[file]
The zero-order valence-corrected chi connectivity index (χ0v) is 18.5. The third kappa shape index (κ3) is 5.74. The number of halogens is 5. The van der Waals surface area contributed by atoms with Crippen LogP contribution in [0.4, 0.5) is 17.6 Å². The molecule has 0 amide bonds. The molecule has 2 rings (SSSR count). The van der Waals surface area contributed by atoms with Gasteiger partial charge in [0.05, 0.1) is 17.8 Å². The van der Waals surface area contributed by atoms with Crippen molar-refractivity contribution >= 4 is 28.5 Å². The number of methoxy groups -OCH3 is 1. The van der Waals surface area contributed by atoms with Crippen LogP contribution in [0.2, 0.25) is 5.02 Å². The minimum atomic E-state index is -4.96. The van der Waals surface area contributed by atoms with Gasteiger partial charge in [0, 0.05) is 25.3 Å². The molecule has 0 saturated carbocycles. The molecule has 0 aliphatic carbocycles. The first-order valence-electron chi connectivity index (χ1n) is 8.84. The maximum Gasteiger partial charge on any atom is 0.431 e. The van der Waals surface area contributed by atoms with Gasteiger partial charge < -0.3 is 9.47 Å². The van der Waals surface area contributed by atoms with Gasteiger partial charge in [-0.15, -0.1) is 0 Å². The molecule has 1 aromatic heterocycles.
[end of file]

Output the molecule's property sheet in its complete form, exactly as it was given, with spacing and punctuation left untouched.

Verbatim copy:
The zero-order valence-corrected chi connectivity index (χ0v) is 18.5. The third kappa shape index (κ3) is 5.74. The number of halogens is 5. The van der Waals surface area contributed by atoms with Crippen LogP contribution in [0.4, 0.5) is 17.6 Å². The molecule has 0 amide bonds. The molecule has 2 rings (SSSR count). The van der Waals surface area contributed by atoms with Gasteiger partial charge in [0.05, 0.1) is 17.8 Å². The van der Waals surface area contributed by atoms with Crippen molar-refractivity contribution >= 4 is 28.5 Å². The number of methoxy groups -OCH3 is 1. The van der Waals surface area contributed by atoms with Crippen LogP contribution in [0.2, 0.25) is 5.02 Å². The minimum atomic E-state index is -4.96. The van der Waals surface area contributed by atoms with Gasteiger partial charge in [0, 0.05) is 25.3 Å². The molecule has 0 saturated carbocycles. The molecule has 0 aliphatic carbocycles. The first-order valence-electron chi connectivity index (χ1n) is 8.84. The maximum Gasteiger partial charge on any atom is 0.431 e. The van der Waals surface area contributed by atoms with Gasteiger partial charge < -0.3 is 9.47 Å². The van der Waals surface area contributed by atoms with Gasteiger partial charge in [-0.15, -0.1) is 0 Å². The molecule has 1 aromatic heterocycles.